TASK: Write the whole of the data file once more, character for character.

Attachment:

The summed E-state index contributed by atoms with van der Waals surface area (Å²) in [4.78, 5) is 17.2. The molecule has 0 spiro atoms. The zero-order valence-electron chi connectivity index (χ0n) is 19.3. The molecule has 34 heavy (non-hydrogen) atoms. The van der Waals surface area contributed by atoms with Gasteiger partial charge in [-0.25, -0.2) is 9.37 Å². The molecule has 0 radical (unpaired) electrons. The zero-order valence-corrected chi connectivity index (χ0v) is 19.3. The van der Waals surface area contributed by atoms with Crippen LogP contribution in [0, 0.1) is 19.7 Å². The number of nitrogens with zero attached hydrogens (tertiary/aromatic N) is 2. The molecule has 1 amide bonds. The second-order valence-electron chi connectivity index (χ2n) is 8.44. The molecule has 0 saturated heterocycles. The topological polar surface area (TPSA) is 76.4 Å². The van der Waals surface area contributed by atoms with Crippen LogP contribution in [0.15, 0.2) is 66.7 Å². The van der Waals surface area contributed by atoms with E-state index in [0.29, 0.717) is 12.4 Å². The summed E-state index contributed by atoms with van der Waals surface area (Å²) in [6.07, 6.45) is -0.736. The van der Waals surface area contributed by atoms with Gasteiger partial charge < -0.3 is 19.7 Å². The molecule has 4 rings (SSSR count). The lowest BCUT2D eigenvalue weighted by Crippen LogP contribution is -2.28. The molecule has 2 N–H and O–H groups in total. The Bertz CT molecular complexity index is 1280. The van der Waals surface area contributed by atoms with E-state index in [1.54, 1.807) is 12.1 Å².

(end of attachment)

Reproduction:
The summed E-state index contributed by atoms with van der Waals surface area (Å²) in [4.78, 5) is 17.2. The molecule has 0 spiro atoms. The zero-order valence-electron chi connectivity index (χ0n) is 19.3. The molecule has 34 heavy (non-hydrogen) atoms. The van der Waals surface area contributed by atoms with Gasteiger partial charge in [-0.25, -0.2) is 9.37 Å². The molecule has 0 radical (unpaired) electrons. The zero-order valence-corrected chi connectivity index (χ0v) is 19.3. The van der Waals surface area contributed by atoms with Crippen LogP contribution in [0, 0.1) is 19.7 Å². The number of nitrogens with zero attached hydrogens (tertiary/aromatic N) is 2. The molecule has 1 amide bonds. The second-order valence-electron chi connectivity index (χ2n) is 8.44. The molecule has 0 saturated heterocycles. The topological polar surface area (TPSA) is 76.4 Å². The van der Waals surface area contributed by atoms with Crippen LogP contribution in [0.15, 0.2) is 66.7 Å². The van der Waals surface area contributed by atoms with E-state index in [0.29, 0.717) is 12.4 Å². The summed E-state index contributed by atoms with van der Waals surface area (Å²) in [6.07, 6.45) is -0.736. The van der Waals surface area contributed by atoms with Gasteiger partial charge < -0.3 is 19.7 Å². The molecule has 4 rings (SSSR count). The lowest BCUT2D eigenvalue weighted by Crippen LogP contribution is -2.28. The molecule has 2 N–H and O–H groups in total. The Bertz CT molecular complexity index is 1280. The van der Waals surface area contributed by atoms with E-state index in [1.54, 1.807) is 12.1 Å².